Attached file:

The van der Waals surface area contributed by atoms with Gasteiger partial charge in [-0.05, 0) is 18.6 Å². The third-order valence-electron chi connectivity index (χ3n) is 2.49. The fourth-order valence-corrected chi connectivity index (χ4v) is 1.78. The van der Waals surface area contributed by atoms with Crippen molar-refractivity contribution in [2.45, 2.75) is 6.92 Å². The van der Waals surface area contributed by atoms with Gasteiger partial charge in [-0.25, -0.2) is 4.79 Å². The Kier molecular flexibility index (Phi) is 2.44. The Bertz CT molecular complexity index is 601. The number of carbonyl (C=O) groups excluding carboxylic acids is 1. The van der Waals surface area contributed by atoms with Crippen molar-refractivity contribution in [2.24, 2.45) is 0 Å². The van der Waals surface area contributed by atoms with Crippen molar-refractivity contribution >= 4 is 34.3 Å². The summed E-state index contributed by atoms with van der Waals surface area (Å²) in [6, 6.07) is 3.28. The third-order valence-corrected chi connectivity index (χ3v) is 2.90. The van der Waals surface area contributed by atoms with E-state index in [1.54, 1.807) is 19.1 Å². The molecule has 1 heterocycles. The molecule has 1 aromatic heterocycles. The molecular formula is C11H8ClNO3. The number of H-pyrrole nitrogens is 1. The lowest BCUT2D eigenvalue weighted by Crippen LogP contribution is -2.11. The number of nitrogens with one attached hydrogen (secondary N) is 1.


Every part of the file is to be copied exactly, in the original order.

The van der Waals surface area contributed by atoms with Gasteiger partial charge in [-0.05, 0) is 18.6 Å². The third-order valence-electron chi connectivity index (χ3n) is 2.49. The fourth-order valence-corrected chi connectivity index (χ4v) is 1.78. The van der Waals surface area contributed by atoms with Crippen molar-refractivity contribution in [2.45, 2.75) is 6.92 Å². The van der Waals surface area contributed by atoms with Gasteiger partial charge in [-0.25, -0.2) is 4.79 Å². The Kier molecular flexibility index (Phi) is 2.44. The Bertz CT molecular complexity index is 601. The number of carbonyl (C=O) groups excluding carboxylic acids is 1. The van der Waals surface area contributed by atoms with Crippen molar-refractivity contribution in [2.24, 2.45) is 0 Å². The van der Waals surface area contributed by atoms with Crippen molar-refractivity contribution >= 4 is 34.3 Å². The summed E-state index contributed by atoms with van der Waals surface area (Å²) in [6, 6.07) is 3.28. The third-order valence-corrected chi connectivity index (χ3v) is 2.90. The van der Waals surface area contributed by atoms with E-state index in [1.54, 1.807) is 19.1 Å². The molecule has 1 heterocycles. The molecule has 1 aromatic heterocycles. The molecular formula is C11H8ClNO3. The number of H-pyrrole nitrogens is 1. The lowest BCUT2D eigenvalue weighted by Crippen LogP contribution is -2.11. The number of nitrogens with one attached hydrogen (secondary N) is 1.